Private Investor: I got them free, sold cheap and lost a packet

It's funny how you can watch a share for years and years with nothing happening and then suddenly all hell breaks loose, everyone wants it and it's surrounded by bid talk. It's even worse if you've been given the shares for nothing and then sold them. Such is my experience with Alliance & Leicester.

When it was a building society, or rather when it was the Leicester Building Society, I was a saver (it was the local society after all) and, thus, a member entitled to the "windfall" shares awarded when, after the merger with the Alliance Building Society, it was eventually floated.

There is, I would guess, still a bit of a concentration of members of the present company in the Leicester area. Me, I sold the shares not so long after the float and forgot all about them, occasionally glancing at the share price and reflecting on how wise my decision had been. I never thought that the shares would ever breach the magic £10 threshold, and yet now they have, with a rumour of a £13 or thereabouts bid doing the rounds.

As with those other quoted and still independent remnants of our once-mighty building society movement, Northern Rock and Bradford & Bingley, no one seems to have thought Alliance & Leicester could survive on its own in the big bad world of banking, and yet that was hardly ever reflected in the share price.

That went on for years and that, I have to say, was the window of opportunity that I missed. There they were sitting at around £8 for as long as I can recall, and I never even thought about adding them or, rather, restoring them to the portfolio.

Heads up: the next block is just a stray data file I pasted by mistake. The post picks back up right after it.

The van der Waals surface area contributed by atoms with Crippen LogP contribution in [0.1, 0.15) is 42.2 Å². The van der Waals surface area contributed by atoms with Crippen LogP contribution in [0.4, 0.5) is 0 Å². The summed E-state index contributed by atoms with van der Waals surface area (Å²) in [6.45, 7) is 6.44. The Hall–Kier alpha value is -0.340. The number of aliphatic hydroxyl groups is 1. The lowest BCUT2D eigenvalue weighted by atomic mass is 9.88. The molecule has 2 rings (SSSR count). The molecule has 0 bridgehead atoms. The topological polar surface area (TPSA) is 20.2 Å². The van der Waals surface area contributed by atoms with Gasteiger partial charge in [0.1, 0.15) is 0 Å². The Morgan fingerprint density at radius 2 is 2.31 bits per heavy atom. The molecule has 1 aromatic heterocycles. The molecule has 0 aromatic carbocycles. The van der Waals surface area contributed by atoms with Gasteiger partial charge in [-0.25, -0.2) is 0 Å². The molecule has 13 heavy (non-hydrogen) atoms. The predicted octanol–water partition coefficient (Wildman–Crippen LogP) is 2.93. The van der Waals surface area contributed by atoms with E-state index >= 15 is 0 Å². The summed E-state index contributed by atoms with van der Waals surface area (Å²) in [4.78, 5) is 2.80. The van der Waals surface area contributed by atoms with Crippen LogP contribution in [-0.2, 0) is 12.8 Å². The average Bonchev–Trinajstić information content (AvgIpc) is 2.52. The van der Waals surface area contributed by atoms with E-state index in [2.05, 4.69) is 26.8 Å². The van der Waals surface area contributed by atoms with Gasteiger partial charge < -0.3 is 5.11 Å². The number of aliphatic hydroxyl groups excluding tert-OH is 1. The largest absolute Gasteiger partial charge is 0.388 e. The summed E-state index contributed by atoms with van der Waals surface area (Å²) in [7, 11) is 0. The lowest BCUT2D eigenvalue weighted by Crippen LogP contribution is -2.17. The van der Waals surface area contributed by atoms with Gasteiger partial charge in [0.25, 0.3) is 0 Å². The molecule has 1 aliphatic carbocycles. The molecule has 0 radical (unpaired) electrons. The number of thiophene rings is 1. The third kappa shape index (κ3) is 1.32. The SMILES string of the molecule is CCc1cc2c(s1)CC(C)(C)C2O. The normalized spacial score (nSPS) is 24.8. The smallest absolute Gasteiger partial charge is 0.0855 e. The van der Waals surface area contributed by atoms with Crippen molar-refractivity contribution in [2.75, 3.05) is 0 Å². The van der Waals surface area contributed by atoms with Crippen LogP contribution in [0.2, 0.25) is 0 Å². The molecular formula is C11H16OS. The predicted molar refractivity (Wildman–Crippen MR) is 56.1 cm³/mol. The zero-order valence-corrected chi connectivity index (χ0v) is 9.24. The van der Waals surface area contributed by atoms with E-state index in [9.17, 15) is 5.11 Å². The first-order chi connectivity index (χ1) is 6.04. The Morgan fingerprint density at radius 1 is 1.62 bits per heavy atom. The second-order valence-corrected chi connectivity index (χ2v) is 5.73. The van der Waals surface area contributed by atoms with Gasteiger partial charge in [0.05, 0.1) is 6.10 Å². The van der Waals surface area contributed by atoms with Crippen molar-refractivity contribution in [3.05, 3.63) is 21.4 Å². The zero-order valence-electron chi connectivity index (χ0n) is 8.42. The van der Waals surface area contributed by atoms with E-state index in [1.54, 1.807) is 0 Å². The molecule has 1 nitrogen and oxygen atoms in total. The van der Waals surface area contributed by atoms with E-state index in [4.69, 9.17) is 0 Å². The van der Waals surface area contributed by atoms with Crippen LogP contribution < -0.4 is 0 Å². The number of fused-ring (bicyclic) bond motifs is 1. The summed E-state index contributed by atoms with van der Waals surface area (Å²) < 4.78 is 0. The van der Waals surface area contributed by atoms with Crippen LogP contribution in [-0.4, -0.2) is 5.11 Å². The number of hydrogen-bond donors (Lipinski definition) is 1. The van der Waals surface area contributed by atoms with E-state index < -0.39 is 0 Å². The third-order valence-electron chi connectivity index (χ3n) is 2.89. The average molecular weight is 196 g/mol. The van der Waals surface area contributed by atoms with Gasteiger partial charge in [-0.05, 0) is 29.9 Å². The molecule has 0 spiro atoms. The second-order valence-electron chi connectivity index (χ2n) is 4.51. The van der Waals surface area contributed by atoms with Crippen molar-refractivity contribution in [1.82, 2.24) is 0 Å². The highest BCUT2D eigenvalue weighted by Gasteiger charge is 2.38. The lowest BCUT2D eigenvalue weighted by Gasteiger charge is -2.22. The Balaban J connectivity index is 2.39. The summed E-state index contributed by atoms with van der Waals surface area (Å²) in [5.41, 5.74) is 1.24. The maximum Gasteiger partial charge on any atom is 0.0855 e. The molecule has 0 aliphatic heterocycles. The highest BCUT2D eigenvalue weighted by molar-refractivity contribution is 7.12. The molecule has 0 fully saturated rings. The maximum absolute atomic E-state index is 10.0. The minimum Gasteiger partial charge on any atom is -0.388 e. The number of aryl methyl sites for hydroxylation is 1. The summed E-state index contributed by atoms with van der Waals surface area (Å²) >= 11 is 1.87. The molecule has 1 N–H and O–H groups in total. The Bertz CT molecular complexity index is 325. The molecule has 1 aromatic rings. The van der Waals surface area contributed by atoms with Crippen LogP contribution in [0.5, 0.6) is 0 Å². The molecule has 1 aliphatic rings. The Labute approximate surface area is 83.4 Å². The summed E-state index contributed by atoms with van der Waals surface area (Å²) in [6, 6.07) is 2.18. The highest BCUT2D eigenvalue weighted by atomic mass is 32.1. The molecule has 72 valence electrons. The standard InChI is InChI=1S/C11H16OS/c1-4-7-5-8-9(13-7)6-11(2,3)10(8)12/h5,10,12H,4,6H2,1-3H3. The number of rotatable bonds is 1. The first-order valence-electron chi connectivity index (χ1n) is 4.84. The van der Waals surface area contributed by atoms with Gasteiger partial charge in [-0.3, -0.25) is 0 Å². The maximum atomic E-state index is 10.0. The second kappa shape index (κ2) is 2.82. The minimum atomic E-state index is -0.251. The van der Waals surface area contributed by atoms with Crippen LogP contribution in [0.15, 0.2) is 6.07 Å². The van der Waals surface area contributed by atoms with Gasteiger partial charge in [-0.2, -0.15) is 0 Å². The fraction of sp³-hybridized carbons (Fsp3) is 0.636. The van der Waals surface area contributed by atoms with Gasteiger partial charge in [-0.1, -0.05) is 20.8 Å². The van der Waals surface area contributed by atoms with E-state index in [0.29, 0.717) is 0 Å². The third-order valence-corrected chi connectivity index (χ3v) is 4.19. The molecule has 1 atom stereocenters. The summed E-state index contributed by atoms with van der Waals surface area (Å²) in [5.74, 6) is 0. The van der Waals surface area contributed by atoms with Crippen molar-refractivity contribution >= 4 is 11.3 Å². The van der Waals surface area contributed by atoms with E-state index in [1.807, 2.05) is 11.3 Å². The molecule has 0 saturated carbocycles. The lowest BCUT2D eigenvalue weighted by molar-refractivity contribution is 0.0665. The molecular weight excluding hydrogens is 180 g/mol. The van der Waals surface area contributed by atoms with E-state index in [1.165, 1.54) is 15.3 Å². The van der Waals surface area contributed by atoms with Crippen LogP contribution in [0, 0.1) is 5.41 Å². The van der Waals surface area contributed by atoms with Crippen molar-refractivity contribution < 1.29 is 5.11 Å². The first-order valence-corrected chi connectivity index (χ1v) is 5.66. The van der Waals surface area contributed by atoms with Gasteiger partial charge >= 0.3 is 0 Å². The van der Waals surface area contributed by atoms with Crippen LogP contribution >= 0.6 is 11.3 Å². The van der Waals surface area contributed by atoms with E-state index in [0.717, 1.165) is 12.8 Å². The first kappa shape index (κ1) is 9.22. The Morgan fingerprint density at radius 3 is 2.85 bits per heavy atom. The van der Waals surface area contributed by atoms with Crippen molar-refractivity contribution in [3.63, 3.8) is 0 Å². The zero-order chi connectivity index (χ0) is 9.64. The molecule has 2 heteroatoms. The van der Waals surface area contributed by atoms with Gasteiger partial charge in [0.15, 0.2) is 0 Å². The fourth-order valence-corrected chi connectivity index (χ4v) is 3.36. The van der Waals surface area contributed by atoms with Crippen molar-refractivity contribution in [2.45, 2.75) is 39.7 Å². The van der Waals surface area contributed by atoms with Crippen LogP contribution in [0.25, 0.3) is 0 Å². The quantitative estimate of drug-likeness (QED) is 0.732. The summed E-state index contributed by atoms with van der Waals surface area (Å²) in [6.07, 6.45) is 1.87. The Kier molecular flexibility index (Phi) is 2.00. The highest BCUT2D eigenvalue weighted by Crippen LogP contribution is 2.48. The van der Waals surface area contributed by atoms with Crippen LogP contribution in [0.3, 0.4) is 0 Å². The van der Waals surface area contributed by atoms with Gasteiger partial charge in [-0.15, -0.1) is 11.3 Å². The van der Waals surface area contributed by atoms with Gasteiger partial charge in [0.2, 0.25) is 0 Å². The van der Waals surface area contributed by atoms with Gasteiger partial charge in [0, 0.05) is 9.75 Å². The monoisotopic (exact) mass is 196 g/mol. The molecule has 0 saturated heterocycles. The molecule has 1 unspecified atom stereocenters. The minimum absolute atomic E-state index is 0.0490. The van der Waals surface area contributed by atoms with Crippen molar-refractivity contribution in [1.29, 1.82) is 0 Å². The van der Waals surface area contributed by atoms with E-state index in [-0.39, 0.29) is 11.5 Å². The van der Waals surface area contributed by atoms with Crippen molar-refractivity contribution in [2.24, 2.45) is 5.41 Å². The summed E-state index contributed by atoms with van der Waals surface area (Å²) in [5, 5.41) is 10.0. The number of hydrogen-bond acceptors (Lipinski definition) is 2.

A mistake, obviously, and in the great sell-off of corporate Britain to foreign entities it seems that nothing, not even the banking sector, is sacred.

Tony Blair pointed out the other day how most of the gas, water and electricity flowing into No 10 is delivered by companies that are now owned abroad, and wondered what the fuss was all about.

The French, on the other hand, seem to favour "economic patriotism", or nationalism if you like, to such an extent that even the great yoghurt enterprise Danone has been determined a prize national asset.

I think they're wrong about that, but if they want to sate their gallic pride by buying my old building society, then I suppose it's good luck to them. The inevitable job losses at the Leicester HQ will no doubt follow and the brand may well be mismanaged into oblivion, but c'est la vie.

I certainly doubt that Banco Santander's takeover of Abbey National will revolutionise British banking. I just wonder why it is that British banks never seem to have the same degree of freedom in buying other European assets, that's all.

So, even though I might dislike the move for reasons of sentiment and fairness, I ought to think about making some money out of this great move to consolidation in the banking sector.

A&L still looks the best of the bunch, because it hasn't had the problems Bradford & Bingley has had and because the yield is still quite respectable. But I don't buy the shares because I have been waiting for a little weakness in the price to offer some sort of buying opportunity. That may prove an error.

As to selling shares, I'm still not sure as to whether I should carry on chucking Vodafone out. I sold down a chunk a few weeks ago, but there's more in the portfolio. Talking about economic patriotism, Vodafone must be counted one of Britain's great business "champions".

Except, that is, when it comes to the share price, which has remained stubbornly low, even when almost all the rest of the market has picked up.

If only some continental telecoms company would come along with a juicy bid for Vodafone - but I think that they're in even worse shape than our Newbury-based friends. At least the Vodafone people have followed my advice about the fun and games in the boardroom. Paying themselves millions while the company stagnated was never going to be a winning strategy for the hearts and minds of investors.

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